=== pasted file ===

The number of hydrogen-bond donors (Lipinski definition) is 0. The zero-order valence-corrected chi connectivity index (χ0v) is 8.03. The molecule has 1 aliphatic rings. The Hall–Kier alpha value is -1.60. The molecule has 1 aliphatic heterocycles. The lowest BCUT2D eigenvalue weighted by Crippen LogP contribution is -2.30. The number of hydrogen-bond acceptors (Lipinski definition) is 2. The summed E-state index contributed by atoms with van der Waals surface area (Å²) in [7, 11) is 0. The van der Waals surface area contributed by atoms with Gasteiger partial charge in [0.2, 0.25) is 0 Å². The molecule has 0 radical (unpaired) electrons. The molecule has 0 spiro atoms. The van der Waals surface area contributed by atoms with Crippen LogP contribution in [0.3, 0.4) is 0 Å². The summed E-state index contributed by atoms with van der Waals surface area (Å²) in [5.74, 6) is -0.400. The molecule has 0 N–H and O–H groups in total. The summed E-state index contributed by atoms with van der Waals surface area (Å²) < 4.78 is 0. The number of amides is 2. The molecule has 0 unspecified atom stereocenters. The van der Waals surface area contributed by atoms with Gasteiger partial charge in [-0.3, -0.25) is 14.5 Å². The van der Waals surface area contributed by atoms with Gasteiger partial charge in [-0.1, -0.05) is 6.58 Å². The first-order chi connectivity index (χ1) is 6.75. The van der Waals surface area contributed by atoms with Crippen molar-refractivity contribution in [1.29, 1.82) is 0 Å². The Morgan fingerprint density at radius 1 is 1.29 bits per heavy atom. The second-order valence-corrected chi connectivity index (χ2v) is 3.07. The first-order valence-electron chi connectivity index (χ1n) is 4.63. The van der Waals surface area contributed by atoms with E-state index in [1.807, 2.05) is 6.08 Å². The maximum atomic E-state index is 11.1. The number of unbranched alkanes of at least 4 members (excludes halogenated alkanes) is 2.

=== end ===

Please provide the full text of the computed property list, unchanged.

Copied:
The number of hydrogen-bond donors (Lipinski definition) is 0. The zero-order valence-corrected chi connectivity index (χ0v) is 8.03. The molecule has 1 aliphatic rings. The Hall–Kier alpha value is -1.60. The molecule has 1 aliphatic heterocycles. The lowest BCUT2D eigenvalue weighted by Crippen LogP contribution is -2.30. The number of hydrogen-bond acceptors (Lipinski definition) is 2. The summed E-state index contributed by atoms with van der Waals surface area (Å²) in [7, 11) is 0. The van der Waals surface area contributed by atoms with Gasteiger partial charge in [0.2, 0.25) is 0 Å². The molecule has 0 radical (unpaired) electrons. The molecule has 0 spiro atoms. The van der Waals surface area contributed by atoms with Crippen LogP contribution in [0.3, 0.4) is 0 Å². The summed E-state index contributed by atoms with van der Waals surface area (Å²) in [5.74, 6) is -0.400. The molecule has 0 N–H and O–H groups in total. The summed E-state index contributed by atoms with van der Waals surface area (Å²) < 4.78 is 0. The number of amides is 2. The molecule has 0 unspecified atom stereocenters. The van der Waals surface area contributed by atoms with Gasteiger partial charge in [-0.3, -0.25) is 14.5 Å². The van der Waals surface area contributed by atoms with Gasteiger partial charge in [-0.1, -0.05) is 6.58 Å². The first-order chi connectivity index (χ1) is 6.75. The van der Waals surface area contributed by atoms with Crippen molar-refractivity contribution in [1.29, 1.82) is 0 Å². The Morgan fingerprint density at radius 1 is 1.29 bits per heavy atom. The second-order valence-corrected chi connectivity index (χ2v) is 3.07. The first-order valence-electron chi connectivity index (χ1n) is 4.63. The van der Waals surface area contributed by atoms with E-state index in [1.807, 2.05) is 6.08 Å². The maximum atomic E-state index is 11.1. The number of unbranched alkanes of at least 4 members (excludes halogenated alkanes) is 2.